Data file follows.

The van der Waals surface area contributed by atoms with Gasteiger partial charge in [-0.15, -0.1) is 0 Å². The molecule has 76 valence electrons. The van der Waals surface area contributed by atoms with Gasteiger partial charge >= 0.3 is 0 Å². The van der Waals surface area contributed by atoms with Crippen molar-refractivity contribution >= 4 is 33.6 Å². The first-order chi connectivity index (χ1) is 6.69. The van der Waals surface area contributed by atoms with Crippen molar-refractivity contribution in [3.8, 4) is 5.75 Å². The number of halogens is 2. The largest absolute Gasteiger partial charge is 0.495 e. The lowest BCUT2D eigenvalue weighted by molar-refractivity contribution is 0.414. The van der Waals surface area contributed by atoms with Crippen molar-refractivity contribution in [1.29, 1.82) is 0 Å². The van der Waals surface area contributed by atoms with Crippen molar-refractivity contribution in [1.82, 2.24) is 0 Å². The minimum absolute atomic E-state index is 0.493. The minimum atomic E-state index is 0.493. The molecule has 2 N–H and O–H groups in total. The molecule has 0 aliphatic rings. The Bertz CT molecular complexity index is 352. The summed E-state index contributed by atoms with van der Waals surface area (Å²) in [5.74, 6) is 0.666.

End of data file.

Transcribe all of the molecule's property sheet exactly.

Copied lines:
The van der Waals surface area contributed by atoms with Gasteiger partial charge in [-0.15, -0.1) is 0 Å². The molecule has 76 valence electrons. The van der Waals surface area contributed by atoms with Gasteiger partial charge >= 0.3 is 0 Å². The van der Waals surface area contributed by atoms with Crippen molar-refractivity contribution >= 4 is 33.6 Å². The first-order chi connectivity index (χ1) is 6.69. The van der Waals surface area contributed by atoms with Crippen molar-refractivity contribution in [3.8, 4) is 5.75 Å². The number of halogens is 2. The largest absolute Gasteiger partial charge is 0.495 e. The lowest BCUT2D eigenvalue weighted by molar-refractivity contribution is 0.414. The van der Waals surface area contributed by atoms with Crippen molar-refractivity contribution in [1.29, 1.82) is 0 Å². The van der Waals surface area contributed by atoms with Crippen molar-refractivity contribution in [1.82, 2.24) is 0 Å². The minimum absolute atomic E-state index is 0.493. The minimum atomic E-state index is 0.493. The molecule has 2 N–H and O–H groups in total. The molecule has 0 aliphatic rings. The Bertz CT molecular complexity index is 352. The summed E-state index contributed by atoms with van der Waals surface area (Å²) in [5.74, 6) is 0.666.